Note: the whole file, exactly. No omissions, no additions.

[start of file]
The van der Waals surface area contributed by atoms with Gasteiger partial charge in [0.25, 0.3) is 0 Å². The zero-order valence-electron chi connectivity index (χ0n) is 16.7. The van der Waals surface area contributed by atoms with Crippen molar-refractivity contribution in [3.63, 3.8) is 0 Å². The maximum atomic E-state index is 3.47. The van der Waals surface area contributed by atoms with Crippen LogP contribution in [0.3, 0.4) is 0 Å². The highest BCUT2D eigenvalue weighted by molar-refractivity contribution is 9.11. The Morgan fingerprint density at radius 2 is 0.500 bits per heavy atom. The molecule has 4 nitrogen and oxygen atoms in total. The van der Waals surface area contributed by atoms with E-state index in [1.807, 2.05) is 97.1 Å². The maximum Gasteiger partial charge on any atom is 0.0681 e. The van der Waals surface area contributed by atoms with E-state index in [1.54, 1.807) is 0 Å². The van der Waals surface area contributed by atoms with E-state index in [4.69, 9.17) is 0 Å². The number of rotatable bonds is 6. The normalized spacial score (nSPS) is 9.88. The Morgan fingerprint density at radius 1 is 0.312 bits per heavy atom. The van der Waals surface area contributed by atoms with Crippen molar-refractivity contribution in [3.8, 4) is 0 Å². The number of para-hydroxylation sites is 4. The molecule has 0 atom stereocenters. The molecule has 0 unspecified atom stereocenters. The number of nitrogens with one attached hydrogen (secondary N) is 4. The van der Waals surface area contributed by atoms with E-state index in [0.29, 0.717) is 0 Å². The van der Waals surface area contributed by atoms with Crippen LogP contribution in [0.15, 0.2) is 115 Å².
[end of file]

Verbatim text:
The van der Waals surface area contributed by atoms with Gasteiger partial charge in [0.25, 0.3) is 0 Å². The zero-order valence-electron chi connectivity index (χ0n) is 16.7. The van der Waals surface area contributed by atoms with Crippen molar-refractivity contribution in [3.63, 3.8) is 0 Å². The maximum atomic E-state index is 3.47. The van der Waals surface area contributed by atoms with Crippen LogP contribution in [0.3, 0.4) is 0 Å². The highest BCUT2D eigenvalue weighted by molar-refractivity contribution is 9.11. The Morgan fingerprint density at radius 2 is 0.500 bits per heavy atom. The molecule has 4 nitrogen and oxygen atoms in total. The van der Waals surface area contributed by atoms with E-state index in [1.807, 2.05) is 97.1 Å². The maximum Gasteiger partial charge on any atom is 0.0681 e. The van der Waals surface area contributed by atoms with E-state index in [1.54, 1.807) is 0 Å². The van der Waals surface area contributed by atoms with E-state index in [4.69, 9.17) is 0 Å². The number of rotatable bonds is 6. The normalized spacial score (nSPS) is 9.88. The Morgan fingerprint density at radius 1 is 0.312 bits per heavy atom. The van der Waals surface area contributed by atoms with Crippen molar-refractivity contribution in [3.8, 4) is 0 Å². The number of para-hydroxylation sites is 4. The molecule has 0 atom stereocenters. The molecule has 0 unspecified atom stereocenters. The number of nitrogens with one attached hydrogen (secondary N) is 4. The van der Waals surface area contributed by atoms with E-state index in [0.29, 0.717) is 0 Å². The van der Waals surface area contributed by atoms with Crippen LogP contribution in [0.15, 0.2) is 115 Å².